Laws are enforced by the police, set by governing bodies and adjudicated by the courts; not many of us get involved with all three. We all know this yet many of us fall foul of the law throughout our lives. “Not me” you indignantly say: then you are one of the lucky ones for every day most of us commit an offence, probably the most frequent of which is speeding; no I don’t mean screaming through urbanisations scaring the grannies and kids; most of us grew out of that long ago. But I defy any driver to say that he or she never strays slightly over the limit

I have been fined for speeding in Spain; on one occasion a whole line of us were pulled in by the Guardia after sailing serenely through a short stretch of road where the normal limit was reduced; the kind of limit that most people ignore. Fair cop, I committed the offence along with the others in the convoy so took the fine and so became a criminal, albeit a minor one. However, I was rather miffed one day when I was fined for a driving offence that I definitely did not commit, but bit my tongue to prevent me from spitting my dummy out and paid up.

Discretionary laws

Laws are set at many levels, generally to provide a set of guidelines and give us some form of protection from the mob; no not the Mafia, but the ferals that don’t give a toss about the rest of us. The police that enforce the law have wide discretion over whether to punish us, normally through an on the spot fine where the men in blue or green have become judge, jury and executioner. This discretion leads to the stories that we all love to hate, such as those fined for driving in flip-flops, having a miniature Chihuahua loose on the back seat or talking on the phone when they were eating a Mars bar. The copper may have been in his rights, but chose not to exercise discretion. Then there are the lucky ones that got away with just a rollocking for not wearing a seat belt, overtaking at speed or not being breathalysed after a vino too many. We all love these ones, but they demonstrate the discretion and discrepancies that surround enforcement of the law

What should you carry with you at all times?

Your passport or valid ID card issued by your government (whatever happened to those useful cards we once all had? – thanks goody goodies), residency document or NIE and useful but not compulsory your Padron as it shows your present address. These should all be originals, but as most people are understandably nervous about carrying these, then notarised copies should suffice

What do you need in the car?

Having been stopped a few times at random check points, this is what paperwork I was asked to produce:

Registration document (Permiso de circulacion), ITV card, insurance document, European driving licence

It is prudent also to carry the receipt for payment of last road tax and receipt for payment of insurance

In the car you need: Two warning triangles, at least two reflective jackets plus one for any additional passenger, a spare pair of spectacles if these are used for driving, a spare set of bulbs for the car. Recommended, but not obligatory are a fire extinguisher, a first aid kit plus a bottle of drinking water

Let me straightway say before I get the anoraks on my back that the law regarding proof of insurance payment and spare bulbs has been relaxed, but as enforcement of the law is arbitrary and changes are not always passed on, it is simpler to have them with you rather that try and argue your case with the officer concerned.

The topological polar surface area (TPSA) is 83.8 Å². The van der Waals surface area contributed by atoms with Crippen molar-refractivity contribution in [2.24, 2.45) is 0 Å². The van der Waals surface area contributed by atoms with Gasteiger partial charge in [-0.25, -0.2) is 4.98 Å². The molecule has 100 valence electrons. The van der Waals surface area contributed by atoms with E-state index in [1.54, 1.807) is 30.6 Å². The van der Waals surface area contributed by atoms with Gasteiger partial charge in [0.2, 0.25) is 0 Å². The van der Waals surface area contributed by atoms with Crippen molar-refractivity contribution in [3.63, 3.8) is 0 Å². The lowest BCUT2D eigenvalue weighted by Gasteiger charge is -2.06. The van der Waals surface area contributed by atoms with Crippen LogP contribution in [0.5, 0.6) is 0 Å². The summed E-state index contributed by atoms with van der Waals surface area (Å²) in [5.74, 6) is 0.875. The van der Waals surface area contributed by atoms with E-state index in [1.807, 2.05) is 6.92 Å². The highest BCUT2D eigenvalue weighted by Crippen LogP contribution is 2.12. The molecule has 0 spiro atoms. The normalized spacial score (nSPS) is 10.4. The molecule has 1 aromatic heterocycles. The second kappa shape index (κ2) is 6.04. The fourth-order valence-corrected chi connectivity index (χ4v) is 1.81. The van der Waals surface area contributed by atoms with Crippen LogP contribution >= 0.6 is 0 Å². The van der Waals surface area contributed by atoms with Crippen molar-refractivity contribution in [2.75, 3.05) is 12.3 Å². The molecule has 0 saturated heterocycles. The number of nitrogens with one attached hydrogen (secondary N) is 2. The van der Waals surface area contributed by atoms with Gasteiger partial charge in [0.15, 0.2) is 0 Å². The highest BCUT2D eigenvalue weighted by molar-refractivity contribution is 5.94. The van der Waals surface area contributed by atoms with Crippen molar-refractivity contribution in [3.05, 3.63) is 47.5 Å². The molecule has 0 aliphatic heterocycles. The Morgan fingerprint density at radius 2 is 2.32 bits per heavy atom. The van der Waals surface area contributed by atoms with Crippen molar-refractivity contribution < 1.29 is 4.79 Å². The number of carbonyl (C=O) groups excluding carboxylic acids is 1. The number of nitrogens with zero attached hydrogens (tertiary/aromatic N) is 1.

Hiring a car

OK, so let’s look at the issue of what should you have in a hire car as this is coming to the top of the agenda once more. Driving an unfamiliar car in an unfamiliar country means that the chances of you having an accident are statistically higher. You are clattered by a local at a junction and your car is causing an obstruction. Those of us living in Spain will know that we exit the car putting on our high-viz vests and strategically place the warning triangles to warn other traffic. But what if you are a holiday maker, unfamiliar with the laws in Spain and have no triangles or vests? The Guardia Civil turn up and slap you with a 200 euros fine. As you do not have the money on you, a quick march to the cashpoint is required to ensure that you pay before re-boarding “Easyair”.

You are pretty upset to say the least and explain that you were unaware that these items were compulsory. The officer replies in his best Spanglish words to the effect that ignorance of the law is no defence. “Just think if the Spanish man who caused the accident didn’t have the triangles and vests, more accidents may have happened”.

“Well” you reply “I have read that the hire car companies complain that the equipment is stolen, but if it is compulsory to carry it why don’t they provide it? Surely they know the laws in Spain?” “Senor, virtually all of the English people that I have met are decent people who would not think of committing a crime, it is difficult for me to understand why you would steal triangles and vests to take home with you. Why don’t they ask for a deposit to ensure that they get them back? Please let me give you some advice; any person or company that allows you to drive a car knowing that it is not fully legal is not good. You may have saved a little money by hiring cheaply, but next time whatever product or service you buy, pay a little more at the beginning for higher quality rather than risk paying a lot more later. Can you now pay me the 200 euros fine por favor?